4. Worldliness and Corruption. The inevitable end to faithlessness and backsliding is clearly taught in Hosea. The walls of separation were broken down. “Ephraim, he mixeth himself among the peoples; Ephraim is a cake not turned. Strangers have devoured his strength, and he knoweth it not”, 7. 8-9. Like “a silly dove, without heart”, 7. 11 marg., Israel called to Egypt and Assyria for help and confidence. This policy increased their spiritual barrenness. The sad words of 9. 3 show the end of such behaviour. So it was that corruption filled the land, 4. 1-2. Once the spiritual safeguards to sanctity were broken down, every form of evil in the land was possible. These evils of Israel could well be a challenge to us in a generation when departure from God is increasing.

Prophecy and Experience

We notice as we compare the message of Amos with that of Hosea that there is a vital difference in their approach to the nation’s sin. Amos concentrated his attention more upon the outward manifestations of evil, the wrong actions of the people. But Hosea probes deeper than outward actions. He reveals where the cause of the spiritual sickness of the nation truly lies. It was in the heart, the very soul of Israel, that the evil was found. The key verse of the prophecy is undoubtedly 6. 6, “For I desire mercy, and not sacrifice; and the knowledge of God more than burnt offerings”. Mercy (stedfast-love or as one translator suggests, covenant-love) was what God desired from His people. 6. 4 tells us that this quality in the people (the word used for goodness is the same Hebrew word) was just like a morning cloud. It was transient and vanished very quickly.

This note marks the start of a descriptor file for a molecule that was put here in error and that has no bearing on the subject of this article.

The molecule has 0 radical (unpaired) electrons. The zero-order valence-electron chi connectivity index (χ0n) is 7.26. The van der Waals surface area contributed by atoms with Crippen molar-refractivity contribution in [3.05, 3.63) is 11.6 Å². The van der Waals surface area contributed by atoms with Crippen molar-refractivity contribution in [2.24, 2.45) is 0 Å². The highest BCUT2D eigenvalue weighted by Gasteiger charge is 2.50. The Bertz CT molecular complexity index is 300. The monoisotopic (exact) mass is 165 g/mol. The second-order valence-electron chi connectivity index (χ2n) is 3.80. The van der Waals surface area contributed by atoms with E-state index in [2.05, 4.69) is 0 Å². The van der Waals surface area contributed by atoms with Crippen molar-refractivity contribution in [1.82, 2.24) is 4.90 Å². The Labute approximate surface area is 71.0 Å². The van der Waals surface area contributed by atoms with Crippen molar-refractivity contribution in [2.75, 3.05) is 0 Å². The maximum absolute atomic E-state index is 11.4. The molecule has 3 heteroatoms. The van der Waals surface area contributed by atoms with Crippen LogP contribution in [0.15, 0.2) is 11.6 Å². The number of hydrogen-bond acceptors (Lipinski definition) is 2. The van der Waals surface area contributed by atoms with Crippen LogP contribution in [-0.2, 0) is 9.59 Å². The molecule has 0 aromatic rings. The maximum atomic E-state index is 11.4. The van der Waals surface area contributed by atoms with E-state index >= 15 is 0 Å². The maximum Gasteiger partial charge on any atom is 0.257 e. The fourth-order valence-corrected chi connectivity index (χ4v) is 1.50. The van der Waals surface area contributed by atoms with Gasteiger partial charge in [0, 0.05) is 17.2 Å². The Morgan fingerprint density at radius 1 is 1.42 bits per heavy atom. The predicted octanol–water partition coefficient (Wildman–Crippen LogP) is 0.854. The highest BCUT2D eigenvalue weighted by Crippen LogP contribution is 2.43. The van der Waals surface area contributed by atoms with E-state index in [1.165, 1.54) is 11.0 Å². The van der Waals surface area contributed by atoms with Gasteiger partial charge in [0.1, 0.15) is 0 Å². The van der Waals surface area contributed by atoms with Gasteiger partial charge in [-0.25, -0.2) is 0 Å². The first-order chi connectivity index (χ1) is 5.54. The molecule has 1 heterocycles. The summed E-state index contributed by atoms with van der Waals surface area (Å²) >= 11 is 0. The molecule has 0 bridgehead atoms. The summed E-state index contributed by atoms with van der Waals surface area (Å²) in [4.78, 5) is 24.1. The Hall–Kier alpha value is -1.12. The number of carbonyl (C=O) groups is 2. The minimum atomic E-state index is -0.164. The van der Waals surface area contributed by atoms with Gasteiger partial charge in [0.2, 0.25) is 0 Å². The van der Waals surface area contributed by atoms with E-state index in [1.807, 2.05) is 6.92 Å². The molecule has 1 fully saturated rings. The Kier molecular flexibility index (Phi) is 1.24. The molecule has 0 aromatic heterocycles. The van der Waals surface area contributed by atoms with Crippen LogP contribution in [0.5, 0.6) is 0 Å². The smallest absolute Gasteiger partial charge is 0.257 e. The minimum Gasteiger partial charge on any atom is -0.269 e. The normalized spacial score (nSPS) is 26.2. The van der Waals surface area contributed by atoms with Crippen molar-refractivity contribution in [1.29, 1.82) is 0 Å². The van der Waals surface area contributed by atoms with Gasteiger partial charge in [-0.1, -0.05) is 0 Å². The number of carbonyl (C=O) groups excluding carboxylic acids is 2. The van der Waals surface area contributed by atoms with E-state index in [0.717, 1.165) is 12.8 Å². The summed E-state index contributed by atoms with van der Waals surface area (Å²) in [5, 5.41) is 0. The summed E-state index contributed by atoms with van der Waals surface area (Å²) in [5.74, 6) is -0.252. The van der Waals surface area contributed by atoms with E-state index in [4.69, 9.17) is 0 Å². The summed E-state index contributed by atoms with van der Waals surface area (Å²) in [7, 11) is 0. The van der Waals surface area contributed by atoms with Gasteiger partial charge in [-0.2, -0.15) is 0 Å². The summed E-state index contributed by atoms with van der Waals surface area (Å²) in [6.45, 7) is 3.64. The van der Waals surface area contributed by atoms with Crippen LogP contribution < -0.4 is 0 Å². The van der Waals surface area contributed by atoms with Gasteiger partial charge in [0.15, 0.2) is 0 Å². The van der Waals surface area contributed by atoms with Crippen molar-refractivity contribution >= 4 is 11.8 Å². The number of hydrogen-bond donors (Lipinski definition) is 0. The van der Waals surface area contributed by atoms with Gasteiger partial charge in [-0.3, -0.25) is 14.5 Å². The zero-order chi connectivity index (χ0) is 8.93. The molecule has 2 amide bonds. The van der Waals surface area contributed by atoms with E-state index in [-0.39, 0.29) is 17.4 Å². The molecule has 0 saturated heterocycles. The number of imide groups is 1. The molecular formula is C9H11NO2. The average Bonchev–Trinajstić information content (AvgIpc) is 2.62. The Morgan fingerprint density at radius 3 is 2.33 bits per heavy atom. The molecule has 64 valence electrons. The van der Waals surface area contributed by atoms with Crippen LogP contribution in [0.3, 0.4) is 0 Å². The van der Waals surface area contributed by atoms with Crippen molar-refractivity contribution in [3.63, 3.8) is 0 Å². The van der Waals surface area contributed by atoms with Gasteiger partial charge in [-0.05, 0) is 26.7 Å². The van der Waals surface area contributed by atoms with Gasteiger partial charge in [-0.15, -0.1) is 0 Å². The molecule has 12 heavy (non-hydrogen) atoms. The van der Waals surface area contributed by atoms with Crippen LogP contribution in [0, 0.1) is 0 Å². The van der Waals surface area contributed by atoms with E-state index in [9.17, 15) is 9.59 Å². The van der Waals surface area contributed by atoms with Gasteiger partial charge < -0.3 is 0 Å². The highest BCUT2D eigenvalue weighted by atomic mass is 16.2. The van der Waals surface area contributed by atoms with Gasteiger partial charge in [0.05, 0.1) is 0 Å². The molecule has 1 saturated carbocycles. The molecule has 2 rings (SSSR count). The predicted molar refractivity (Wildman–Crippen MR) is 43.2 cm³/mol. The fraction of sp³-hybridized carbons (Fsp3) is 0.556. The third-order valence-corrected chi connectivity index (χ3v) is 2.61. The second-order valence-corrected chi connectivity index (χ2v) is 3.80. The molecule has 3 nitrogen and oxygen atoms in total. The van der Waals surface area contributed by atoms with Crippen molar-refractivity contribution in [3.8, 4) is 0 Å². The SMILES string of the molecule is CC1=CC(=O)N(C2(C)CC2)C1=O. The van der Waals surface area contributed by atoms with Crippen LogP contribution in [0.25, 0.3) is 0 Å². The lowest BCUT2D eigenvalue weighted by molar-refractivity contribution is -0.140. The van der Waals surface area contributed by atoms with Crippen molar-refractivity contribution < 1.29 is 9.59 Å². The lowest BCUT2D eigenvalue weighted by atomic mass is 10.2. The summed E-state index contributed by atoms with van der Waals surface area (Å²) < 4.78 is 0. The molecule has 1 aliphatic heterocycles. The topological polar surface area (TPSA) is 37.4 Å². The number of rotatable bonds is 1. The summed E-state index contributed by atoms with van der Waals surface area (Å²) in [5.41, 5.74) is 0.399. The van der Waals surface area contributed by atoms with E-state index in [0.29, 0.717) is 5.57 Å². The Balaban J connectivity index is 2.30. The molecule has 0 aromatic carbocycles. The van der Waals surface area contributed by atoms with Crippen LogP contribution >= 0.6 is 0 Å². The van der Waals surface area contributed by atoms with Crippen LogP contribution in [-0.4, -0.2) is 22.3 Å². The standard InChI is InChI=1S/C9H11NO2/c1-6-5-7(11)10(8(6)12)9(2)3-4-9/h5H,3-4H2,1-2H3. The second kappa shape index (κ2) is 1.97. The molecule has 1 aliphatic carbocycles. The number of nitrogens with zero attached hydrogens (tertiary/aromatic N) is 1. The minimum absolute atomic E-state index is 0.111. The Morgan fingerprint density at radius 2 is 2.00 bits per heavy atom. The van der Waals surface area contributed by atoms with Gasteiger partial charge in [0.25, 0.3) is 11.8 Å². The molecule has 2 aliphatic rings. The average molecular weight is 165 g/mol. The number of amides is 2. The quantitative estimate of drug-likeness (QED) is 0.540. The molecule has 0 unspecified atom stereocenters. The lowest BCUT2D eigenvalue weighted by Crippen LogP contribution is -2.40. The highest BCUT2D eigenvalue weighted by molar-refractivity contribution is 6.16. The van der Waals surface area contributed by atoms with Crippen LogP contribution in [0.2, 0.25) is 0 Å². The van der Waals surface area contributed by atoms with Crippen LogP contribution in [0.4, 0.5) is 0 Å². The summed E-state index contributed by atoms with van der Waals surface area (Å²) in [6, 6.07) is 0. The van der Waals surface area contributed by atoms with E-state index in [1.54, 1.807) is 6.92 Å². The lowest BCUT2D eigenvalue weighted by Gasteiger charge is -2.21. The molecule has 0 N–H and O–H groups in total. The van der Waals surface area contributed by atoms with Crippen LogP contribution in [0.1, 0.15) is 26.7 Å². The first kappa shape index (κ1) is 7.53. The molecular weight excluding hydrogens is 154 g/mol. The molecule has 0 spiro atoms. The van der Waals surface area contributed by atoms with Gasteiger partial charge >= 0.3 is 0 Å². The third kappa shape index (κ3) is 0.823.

It is in this connection that we see the link of the prophet’s experience with the message that he gave. No doubt he could remember the first days of warm affection that he enjoyed. Then the time came when love began to “cool”. Almost imperceptibly at first, Gomer lost her affection for him. Looks and approaches changed, and although the outward acts were the same the heart had gone out of them. It was duty without devotion. Finally she left him and he lost her altogether. With a breaking heart he knew the time had come when he could no longer hold her. Others had stolen her heart.